The efficient delivery of services critical to the smooth operation of a modern metropolis, as Jamaica is, informs the vision behind the Public Sector Transformation programme being undertaken by the Government.
This was stated by Chief Executive Officer of the Public Sector Transformation Unit, in the Office of the Cabinet (PSTU) Patricia Sinclair McCalla, at a JIS ‘Think Tank’ on Wednesday (June 20).
She provided an update on the status of the work of the PSTU, which included the series of consultations with the new Ministers , Ministers of State, Permanent Secretaries and their senior management team, to review the Public Sector Master Rationalization Plan, in the light of the changes of portfolio alignments and consistent with the Government’s priorities.
Included in the update, was the first set of leadership and Change Management training sessions conducted with 291 public officers in eight Ministries, including Permanent Secretaries. Reference was also made to the Productivity Training Workshops held with the 12 entities targeted for devolution of authority, geared towards increasing productivity within these entities.
Critical to the work of the PSTU, is the involvement of the Ministry of Science, Technology, Energy and Mining and the Scientific Research Council in the development of a Strategic Roadmap for Science Technology and Innovation, which will be presented to the Minister of STEM shortly.
The support and strategic partnerships established with the International Development Partners were acknowledged as the assistance provided has been critical to the work of the Unit.
Mrs. Sinclair McCalla said concerns about job separation have been expressed by many publicly, but it is important that it be understood that the transformation process is really about a bigger picture, that of providing the best service to the public. She added that the two critical areas of focus for the Public Sector transformation process are people and technology.
“What will make the difference is having highly competent and qualified public officers deployed throughout the public sector and using a strong robust technological platform to reduce transactional costs and improve the delivery of service. There are really two major objectives, aligning functions with customer needs and developing an ICT platform to enhance the delivery of service to the public,” she said.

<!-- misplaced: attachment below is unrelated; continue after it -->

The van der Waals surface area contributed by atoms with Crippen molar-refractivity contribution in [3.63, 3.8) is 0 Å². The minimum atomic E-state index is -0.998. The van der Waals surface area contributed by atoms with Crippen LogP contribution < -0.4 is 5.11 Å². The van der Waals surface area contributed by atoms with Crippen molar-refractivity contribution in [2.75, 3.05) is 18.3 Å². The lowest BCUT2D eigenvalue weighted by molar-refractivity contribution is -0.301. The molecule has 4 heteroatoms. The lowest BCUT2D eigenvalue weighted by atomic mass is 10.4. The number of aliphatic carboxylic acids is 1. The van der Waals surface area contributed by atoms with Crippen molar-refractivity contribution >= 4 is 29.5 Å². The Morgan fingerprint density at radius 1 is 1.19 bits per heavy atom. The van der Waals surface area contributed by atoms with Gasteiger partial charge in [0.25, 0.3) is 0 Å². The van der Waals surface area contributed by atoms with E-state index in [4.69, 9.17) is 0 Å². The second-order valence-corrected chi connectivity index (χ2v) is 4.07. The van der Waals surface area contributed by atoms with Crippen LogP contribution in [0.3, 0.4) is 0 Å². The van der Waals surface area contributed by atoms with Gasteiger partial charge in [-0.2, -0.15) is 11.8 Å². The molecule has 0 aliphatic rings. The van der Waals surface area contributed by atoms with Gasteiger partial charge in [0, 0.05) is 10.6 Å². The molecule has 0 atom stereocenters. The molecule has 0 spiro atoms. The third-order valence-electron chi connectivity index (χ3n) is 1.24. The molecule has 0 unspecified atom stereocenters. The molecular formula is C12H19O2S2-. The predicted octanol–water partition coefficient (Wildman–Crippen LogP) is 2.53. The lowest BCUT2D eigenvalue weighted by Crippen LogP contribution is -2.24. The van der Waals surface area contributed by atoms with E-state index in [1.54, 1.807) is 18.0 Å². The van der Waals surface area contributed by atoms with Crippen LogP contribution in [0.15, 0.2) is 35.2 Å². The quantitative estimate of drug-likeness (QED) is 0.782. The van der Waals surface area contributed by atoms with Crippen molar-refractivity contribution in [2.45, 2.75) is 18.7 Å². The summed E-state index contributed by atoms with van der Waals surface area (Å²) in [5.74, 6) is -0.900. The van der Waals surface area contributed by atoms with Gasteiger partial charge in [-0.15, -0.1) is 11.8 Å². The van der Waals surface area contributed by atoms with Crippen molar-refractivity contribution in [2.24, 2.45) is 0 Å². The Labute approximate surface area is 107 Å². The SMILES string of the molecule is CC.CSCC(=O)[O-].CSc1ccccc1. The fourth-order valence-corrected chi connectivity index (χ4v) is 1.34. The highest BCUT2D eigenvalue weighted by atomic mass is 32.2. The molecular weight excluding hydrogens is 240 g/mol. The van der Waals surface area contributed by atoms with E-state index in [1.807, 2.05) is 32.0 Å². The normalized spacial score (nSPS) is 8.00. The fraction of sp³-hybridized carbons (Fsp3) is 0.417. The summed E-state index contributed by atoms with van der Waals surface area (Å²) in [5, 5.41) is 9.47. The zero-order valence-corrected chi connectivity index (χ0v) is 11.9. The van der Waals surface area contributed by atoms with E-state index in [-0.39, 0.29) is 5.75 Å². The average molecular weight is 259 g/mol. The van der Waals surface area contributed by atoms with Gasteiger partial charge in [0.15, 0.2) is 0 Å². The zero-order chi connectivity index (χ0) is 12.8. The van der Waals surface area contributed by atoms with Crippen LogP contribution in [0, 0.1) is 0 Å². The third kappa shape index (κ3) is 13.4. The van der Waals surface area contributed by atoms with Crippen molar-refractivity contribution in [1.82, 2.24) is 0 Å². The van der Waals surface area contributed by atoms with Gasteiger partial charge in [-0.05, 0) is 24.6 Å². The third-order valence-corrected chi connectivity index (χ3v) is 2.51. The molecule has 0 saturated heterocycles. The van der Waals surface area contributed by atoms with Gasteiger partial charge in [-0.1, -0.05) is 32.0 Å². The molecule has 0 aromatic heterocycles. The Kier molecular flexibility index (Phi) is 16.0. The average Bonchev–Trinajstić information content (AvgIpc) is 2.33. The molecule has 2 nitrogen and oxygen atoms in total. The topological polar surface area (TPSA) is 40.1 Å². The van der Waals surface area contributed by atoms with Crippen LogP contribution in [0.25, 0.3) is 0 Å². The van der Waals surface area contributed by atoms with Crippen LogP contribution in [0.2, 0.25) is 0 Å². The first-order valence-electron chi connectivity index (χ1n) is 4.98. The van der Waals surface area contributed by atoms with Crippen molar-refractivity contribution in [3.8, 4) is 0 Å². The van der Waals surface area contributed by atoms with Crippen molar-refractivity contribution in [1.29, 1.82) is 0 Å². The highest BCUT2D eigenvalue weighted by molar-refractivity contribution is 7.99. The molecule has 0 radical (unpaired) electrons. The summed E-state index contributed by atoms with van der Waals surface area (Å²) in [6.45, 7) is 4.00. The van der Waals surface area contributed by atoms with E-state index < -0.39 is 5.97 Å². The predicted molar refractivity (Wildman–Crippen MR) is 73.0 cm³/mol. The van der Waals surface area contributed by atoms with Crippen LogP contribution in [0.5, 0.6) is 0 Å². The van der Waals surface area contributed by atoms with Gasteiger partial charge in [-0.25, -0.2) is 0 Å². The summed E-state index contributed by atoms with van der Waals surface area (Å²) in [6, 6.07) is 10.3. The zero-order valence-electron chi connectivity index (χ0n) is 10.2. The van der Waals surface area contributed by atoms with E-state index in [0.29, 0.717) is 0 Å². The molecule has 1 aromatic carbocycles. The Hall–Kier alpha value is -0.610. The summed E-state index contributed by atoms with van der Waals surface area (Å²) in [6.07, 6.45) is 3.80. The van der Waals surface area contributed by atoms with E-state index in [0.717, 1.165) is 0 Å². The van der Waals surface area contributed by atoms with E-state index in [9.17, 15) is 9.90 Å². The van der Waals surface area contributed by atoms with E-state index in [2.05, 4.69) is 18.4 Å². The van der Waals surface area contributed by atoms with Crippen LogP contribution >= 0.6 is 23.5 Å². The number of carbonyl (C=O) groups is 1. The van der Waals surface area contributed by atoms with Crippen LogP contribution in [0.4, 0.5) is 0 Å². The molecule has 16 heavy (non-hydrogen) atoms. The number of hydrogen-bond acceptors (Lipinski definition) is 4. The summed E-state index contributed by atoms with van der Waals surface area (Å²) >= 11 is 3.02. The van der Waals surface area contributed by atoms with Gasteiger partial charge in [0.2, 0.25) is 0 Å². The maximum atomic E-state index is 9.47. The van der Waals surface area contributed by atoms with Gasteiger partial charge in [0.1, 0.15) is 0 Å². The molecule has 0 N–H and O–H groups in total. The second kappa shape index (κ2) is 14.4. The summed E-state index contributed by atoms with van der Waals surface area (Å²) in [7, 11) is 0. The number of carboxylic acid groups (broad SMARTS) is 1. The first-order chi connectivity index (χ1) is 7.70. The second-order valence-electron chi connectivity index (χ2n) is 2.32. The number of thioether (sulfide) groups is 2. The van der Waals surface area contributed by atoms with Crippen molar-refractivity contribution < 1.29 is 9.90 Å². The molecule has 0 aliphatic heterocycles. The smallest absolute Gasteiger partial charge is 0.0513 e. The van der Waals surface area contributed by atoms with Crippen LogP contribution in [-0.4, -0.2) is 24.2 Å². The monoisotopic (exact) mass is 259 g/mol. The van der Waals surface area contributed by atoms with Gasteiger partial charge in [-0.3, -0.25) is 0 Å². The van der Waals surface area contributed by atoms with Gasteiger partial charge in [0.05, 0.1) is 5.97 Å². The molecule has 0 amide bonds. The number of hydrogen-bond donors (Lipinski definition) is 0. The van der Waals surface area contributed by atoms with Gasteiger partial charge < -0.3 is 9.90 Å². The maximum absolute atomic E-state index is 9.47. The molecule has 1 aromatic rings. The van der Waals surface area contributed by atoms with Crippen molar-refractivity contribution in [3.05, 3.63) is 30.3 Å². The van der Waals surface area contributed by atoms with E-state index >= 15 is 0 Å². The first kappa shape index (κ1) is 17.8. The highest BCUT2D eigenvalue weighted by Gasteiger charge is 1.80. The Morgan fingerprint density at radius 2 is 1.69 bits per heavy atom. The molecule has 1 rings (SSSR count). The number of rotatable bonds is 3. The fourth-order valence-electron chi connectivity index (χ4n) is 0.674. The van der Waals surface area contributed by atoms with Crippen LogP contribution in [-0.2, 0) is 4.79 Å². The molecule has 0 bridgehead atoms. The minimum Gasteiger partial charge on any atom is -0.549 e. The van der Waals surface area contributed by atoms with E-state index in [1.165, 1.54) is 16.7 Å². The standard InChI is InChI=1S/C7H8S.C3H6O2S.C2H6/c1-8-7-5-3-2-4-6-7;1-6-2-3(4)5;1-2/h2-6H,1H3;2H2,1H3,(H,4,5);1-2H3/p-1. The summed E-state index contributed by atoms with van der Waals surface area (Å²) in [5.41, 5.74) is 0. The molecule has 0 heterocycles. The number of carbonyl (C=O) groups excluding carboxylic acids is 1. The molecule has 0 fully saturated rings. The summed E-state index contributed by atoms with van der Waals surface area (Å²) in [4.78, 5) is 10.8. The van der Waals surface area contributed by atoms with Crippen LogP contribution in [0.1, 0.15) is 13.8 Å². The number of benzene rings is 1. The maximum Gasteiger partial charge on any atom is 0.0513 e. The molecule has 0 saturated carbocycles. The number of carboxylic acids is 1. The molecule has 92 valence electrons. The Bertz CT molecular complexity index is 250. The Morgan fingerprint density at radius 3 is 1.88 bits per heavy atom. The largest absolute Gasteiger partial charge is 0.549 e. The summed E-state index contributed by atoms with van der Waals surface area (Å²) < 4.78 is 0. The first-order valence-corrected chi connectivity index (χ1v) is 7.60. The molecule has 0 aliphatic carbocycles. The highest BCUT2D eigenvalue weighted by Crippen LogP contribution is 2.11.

She pointed out that the PSTU is not a creature of the dictates of the International Monetary Fund (IMF), as successive Governments have always seen the need to ensure a more efficient and effective public sector, that will create the enabling environment to facilitate economic growth and development. Of importance, is the value of reducing the operational costs and improving the overall delivery of service to the public.
“It is not the government’s desire to have any wholesale extrication of workers from the public service, however, with the rationalisation and restructuring, there will be some measure of job displacement as a result of various initiatives that could impact the full complement as currently exists. She went on to say, that several opportunities are expected to become available, where services will be sub-contracted out. It is also envisaged that a process of retraining, redeployment and repositioning of public officers, in accordance with their skills and competences will take place, to ensure an efficient and effective performance-based public sector.
With regard to previous reform initiatives, Mrs. Sinclair McCalla stated that successes have occurred, and an example was the creation of Executive Agencies, that have done extremely well, as they have re-engineered their business processes and have instituted strong accountability frameworks.
She cited the example of the Registrar General’s Department (RGD), and institutional strengthening that has taken place within the Office of the Contractor General and the Auditor General’s Department.
It should be noted that the work of the PSTU is time-bound and will focus primarily on the rationalization and restructuring of the entire public sector involving the 17 Ministries and the 230 entities that comprise the entire public sector.
By O. Rodger Hutchinson, JIS PRO